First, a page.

Puerto Madero


While Palermo is edgy, the Recoleta barrio in Buenos Aires is refined: its wide boulevards are lined with affluent residences, upscale shopping and luxury hotels. This is where many of the government buildings are located, and the architecture resembles old world buildings in Paris.

We happened upon a very cool craft market along Avenida del Libertador, full of jewelry, knits, leather goods, paintings, and the famous mate gourds out of which the Argentinians drink their Yerba Mate tea. It's the national drink here, and you see people carrying their gourds, along with thermoses of hot water to refresh the leaves, all over the country. We picked up a cup here (plus another one in Iguazu) to bring the tradition home:

The most famous site in the area is La Recoleta Cemetery, which includes the graves of the most influential/famous Argentinians in history, including Eva Peron ("Evita"). The cemetery is like a walled city - you enter through elaborate, neo-classical gates, and the interior is laid out like city blocks lined with mausoleums. You can look into them and see the coffins, urns, and flowers from recently visiting family members. Lots of marble and's wild.





Walking around the rest of the barrio, we were delighted to see a parrot nesting in the trees near Mitre Plaza:


A palace [who's name escapes me...] Update: I was just informed that below is El Palacio de Las Aguas ("The Water Palace"), which is now a museum. Note that it has a rather interesting history, and it is built with over 300,000 multicolored faience bricks made by Royal Doulton and shipped from Britain! Amazing.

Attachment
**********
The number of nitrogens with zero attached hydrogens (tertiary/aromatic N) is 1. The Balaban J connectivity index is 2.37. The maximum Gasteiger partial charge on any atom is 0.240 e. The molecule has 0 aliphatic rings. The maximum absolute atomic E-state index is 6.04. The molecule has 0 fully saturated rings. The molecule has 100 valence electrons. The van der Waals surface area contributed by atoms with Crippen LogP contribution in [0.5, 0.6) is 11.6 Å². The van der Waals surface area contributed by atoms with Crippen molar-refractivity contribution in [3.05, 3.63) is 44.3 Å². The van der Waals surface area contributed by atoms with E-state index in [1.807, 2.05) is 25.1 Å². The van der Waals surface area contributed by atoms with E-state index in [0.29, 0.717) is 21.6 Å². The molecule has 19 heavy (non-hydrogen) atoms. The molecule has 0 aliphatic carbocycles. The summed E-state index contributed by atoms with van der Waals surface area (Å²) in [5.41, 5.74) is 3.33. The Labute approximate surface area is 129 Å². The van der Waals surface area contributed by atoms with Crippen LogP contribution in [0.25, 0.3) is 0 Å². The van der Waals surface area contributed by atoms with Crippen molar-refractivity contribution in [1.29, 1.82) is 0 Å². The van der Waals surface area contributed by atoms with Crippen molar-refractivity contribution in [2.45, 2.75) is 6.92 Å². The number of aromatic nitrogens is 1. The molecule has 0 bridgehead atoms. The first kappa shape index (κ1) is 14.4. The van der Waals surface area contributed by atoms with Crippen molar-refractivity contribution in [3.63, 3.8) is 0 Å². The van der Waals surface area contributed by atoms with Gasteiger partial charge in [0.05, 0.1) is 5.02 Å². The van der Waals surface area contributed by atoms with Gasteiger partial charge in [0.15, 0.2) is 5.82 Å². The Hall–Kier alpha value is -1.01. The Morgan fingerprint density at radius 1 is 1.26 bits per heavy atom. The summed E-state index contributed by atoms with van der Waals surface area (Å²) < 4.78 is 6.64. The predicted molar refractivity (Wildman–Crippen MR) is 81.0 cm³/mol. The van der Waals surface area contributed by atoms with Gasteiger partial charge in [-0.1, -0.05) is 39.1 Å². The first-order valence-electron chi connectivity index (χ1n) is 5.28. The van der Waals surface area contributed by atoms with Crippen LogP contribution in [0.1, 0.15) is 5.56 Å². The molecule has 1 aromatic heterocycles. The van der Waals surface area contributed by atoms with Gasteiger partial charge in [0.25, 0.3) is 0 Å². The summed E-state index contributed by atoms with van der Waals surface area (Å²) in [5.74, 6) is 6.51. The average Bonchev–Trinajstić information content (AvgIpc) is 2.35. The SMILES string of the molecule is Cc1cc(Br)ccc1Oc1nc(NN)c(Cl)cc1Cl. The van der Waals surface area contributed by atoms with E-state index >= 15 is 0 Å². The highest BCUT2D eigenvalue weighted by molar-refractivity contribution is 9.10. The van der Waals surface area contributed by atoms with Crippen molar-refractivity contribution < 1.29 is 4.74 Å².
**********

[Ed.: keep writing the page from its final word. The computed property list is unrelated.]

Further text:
El Obelisk built in 1936 to commemorate the 400th anniversary of the city's first founding:


We stopped for coffee and dulce de leche panqueque (caramel crepes...these guys serve caramel with everything - even on the plane! I ate tons of it) at El Ateneo Grand Splendid bookshop, originally opened as a theater named Teatro Gran Splendid in May 1919. It is beautiful, with the original theater design still in tact, but the balconies are now lined with books and the stage is a cafe. Great place to rest your weary feet!


On our last night in Buenos Aires, after returning from Chubut and Ushuaia (which I'll feature in future posts), we also hit this spot in Recoleta: El Cuartito. On that night, we were so exhausted from walking, and so full of heavy, steak meals, that we opted for a casual bite at this famous pizzeria. Like Pizzeria Regina in Boston's North End, this place had a long line of people waiting to get in. The inside was decorated with famous boxing match posters (think Tyson at Caesar's Palace, Merryweather at the MGM Grand), as well as Argentinian cinema and futbol favorites. The pizza was good...heavier on the cheese than we do, and always with green olives.

Next up: Puerto Madero. Stay tuned.




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